In 419 plate appearances last year, Reyes didn’t author any triples, a drought that marked the first triple-free season of his career. He went without a 270-footer in the first 22 games of this year as well, adding another 100 plate trips to the lull. Reyes struck out in his first at-bat versus Justin Masterson on Tuesday night, extending the rut to 524 plate appearances, including four in his last game with the Marlins.

Finally, leading off the fourth inning, he snapped the schneid:

Reyes lined a knee-high, 1-2 sinker into the left-center field gap, and the fast turf at the Rogers Centre helped it race to the base of the wall. By the time Michael Bourn grabbed it, Reyes had made up his mind: He was going for three and sliding headfirst into the bag.

The 30-year-old Reyes scampered home on a sacrifice fly by Melky Cabrera to tie the game at 1-1. A three-run sixth, in which Juan Francisco slugged his sixth homer of the year, helped the Jays edge the Indians, 5-4.


The Mets scored 11 times in the first five innings of the second game of the home-and-home Subway Series. All that their starter, Zack Wheeler, needed to do to secure a win was to throw enough strikes to complete five innings without an exorbitant pitch count.

He couldn’t do it.

Wheeler gave back all but one run of the four-spot his offense put up in the opening frame, and while he kept the Yankees off the board in the second and third, he walked a batter in each of those innings, too. Then he walked the first two batters in the fourth, gift-wrapping a run for the home nine, and issued another free pass to the leadoff man in the fifth, Jacoby Ellsbury, who came around to score on a single by Alfonso Soriano, the last batter that Wheeler would face.

In the end, Wheeler ended up retiring only two more batters than long reliever Daisuke Matsuzaka did, even though he threw 62 more pitches. Inefficiency was once Matsuzaka’s forte, but even he never wasted as many deliveries as the 23-year-old did on Tuesday night.

Wheeler kicked and dealt 118 times in the Bronx finale, and all of that work got him through only 4 1/3 innings. As a result, he became the fifth starter in the pitch-count era (post-1988) to use at least 118 pitches without recording at least 14 outs, and only the second to do it in a game that his club eventually won. The other: Darren Oliver, who did it for the Cardinals against the Mets on June 19, 1999.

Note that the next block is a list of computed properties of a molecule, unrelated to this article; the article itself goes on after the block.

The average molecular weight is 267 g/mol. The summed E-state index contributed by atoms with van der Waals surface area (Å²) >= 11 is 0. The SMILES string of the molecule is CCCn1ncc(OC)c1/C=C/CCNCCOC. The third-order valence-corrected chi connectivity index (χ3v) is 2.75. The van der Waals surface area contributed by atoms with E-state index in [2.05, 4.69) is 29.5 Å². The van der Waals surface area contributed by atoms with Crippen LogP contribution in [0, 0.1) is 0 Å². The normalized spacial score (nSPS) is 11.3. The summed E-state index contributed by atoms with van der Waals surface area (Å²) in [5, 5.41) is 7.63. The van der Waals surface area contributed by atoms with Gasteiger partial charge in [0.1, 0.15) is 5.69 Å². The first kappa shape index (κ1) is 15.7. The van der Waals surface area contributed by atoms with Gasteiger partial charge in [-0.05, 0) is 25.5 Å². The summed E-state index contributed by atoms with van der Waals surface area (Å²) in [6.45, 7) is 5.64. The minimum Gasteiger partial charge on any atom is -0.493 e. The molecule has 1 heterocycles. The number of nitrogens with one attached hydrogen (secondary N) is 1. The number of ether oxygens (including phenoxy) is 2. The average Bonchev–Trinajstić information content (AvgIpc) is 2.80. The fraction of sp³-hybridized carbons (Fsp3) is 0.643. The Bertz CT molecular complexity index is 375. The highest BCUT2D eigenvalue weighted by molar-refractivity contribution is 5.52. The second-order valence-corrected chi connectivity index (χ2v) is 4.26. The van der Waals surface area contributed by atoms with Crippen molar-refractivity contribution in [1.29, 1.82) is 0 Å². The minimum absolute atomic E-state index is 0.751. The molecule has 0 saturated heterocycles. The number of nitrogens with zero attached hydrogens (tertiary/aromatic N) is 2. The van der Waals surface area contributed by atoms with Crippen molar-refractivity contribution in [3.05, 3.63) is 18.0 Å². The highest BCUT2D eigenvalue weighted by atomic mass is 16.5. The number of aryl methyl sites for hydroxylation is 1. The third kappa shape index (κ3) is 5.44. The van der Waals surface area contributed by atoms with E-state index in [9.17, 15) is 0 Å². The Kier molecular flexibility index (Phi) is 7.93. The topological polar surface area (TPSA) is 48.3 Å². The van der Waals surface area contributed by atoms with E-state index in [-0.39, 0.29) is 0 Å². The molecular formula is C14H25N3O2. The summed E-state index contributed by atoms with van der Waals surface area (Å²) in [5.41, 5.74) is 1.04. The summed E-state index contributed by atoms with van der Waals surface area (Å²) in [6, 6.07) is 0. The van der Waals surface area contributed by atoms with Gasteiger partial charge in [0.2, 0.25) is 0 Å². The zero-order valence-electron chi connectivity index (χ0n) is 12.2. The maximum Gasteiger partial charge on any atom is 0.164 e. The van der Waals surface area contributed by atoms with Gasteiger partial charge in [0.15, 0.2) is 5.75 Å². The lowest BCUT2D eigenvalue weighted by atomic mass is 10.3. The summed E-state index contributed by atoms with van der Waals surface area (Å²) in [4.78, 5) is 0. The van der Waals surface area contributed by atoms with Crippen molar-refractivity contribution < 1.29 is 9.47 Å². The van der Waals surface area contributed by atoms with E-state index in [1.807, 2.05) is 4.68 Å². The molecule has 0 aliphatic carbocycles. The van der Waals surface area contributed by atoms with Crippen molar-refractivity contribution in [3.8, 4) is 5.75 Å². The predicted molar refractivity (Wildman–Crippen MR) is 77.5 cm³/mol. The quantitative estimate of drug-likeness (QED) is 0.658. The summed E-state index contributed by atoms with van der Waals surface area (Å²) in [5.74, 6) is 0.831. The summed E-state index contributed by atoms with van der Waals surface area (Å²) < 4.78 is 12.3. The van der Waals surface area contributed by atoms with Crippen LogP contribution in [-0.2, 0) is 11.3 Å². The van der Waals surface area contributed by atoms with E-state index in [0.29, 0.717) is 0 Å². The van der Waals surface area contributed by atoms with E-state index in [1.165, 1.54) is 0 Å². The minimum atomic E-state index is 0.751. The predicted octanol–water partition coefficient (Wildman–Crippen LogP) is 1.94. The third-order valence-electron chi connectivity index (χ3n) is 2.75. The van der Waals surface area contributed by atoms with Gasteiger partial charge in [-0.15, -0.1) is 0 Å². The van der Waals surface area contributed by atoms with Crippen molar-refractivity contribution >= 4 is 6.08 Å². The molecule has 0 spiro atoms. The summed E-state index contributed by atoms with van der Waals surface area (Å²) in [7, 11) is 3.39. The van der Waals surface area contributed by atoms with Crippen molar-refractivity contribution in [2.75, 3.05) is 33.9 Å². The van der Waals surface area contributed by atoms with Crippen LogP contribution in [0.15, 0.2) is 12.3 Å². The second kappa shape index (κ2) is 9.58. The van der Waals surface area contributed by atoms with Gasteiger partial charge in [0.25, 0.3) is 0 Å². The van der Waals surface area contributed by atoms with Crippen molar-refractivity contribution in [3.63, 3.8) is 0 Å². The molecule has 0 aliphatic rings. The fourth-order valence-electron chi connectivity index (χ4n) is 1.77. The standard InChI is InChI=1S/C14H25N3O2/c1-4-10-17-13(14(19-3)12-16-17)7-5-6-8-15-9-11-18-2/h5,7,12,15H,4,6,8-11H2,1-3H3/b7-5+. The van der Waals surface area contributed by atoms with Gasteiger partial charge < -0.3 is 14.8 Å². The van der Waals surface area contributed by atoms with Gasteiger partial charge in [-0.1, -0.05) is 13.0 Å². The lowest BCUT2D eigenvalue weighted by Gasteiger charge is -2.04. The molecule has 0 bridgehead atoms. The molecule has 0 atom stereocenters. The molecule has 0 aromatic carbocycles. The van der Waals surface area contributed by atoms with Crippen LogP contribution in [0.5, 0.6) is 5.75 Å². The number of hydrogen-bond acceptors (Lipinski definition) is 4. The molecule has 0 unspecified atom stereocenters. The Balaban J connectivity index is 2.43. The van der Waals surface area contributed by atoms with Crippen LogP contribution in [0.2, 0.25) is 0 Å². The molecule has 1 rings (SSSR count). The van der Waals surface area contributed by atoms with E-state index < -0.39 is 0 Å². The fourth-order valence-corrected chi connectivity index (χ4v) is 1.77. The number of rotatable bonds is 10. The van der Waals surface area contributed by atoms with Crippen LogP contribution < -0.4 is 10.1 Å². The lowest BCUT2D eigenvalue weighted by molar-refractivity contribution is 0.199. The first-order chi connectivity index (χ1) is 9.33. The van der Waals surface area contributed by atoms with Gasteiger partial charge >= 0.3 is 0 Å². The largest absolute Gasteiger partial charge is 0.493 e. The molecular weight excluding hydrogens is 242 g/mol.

Despite Wheeler’s best efforts to let the Yankees back into the game—which totaled six walks and a wild pitch—the Mets extended their winning streak against their crosstown rivals to six. Curtis Granderson slugged his second short-porch homer in as many days to get the visitors going in the top of the first, and they never looked back in the 12-7 romp.


Astros fans haven’t seen many complete-game shutouts since Roy Oswalt left Houston for Philadelphia. They’ve averaged one a year over the past four seasons, and they didn’t log one in 2013 until Brett Oberholtzer four-hit the Mariners on September 1.

It’s only May 13, but thanks to Dallas Keuchel, the Astros have already met their annual allotment.

The southpaw rolled over the Rangers into 15 ground-ball outs on Tuesday, scattering seven hits, only one of which—an Adrian Beltre double—went for extra bases. Keuchel struck out seven without walking a batter (though he did hit one), and he navigated Ron Washington’s power-packed lineup unscathed despite throwing first-pitch strikes to only 14 of the 31 hitters he faced.

Twelve of the 16 swings-and-misses that Keuchel induced came on his slider, and almost all of them were pitches that darted down and away from left-handed batters and toward righties’ back feet. The same location worked wonders for Keuchel with or without the platoon advantage.

Though most starters who employ a slider as their primary breaking ball use it mainly versus arm-side hitters, Keuchel relies on it as his top put-away pitch versus glove-siders, too. It helped him strike out the side in the second inning, in which the second and third batters for the Rangers—Alex Rios and Michael Choice—both stepped in from the right side. Opposite-handed opponents have now struck out 15 times without drawing a walk in plate appearances culminating with the pitch.

The nine goose eggs lowered Keuchel’s ERA for the year to 3.06. Meanwhile, the Astros teed off on Matt Harrison in the second inning, taking advantage of the left-hander’s slipping velocity to get ahead early in the 8-0 rout.

There’s a reason why Harrison’s fastball was registering only 86 mph on the Minute Maid Park radar gun: back stiffness. That’s better news than elbow or shoulder trouble would have brought, but worrisome nonetheless, because the southpaw missed the first month of the season with inflammation in his back. Harrison is expected to miss at least one start, though we won’t know the extent of the ailment until he sees a specialist today.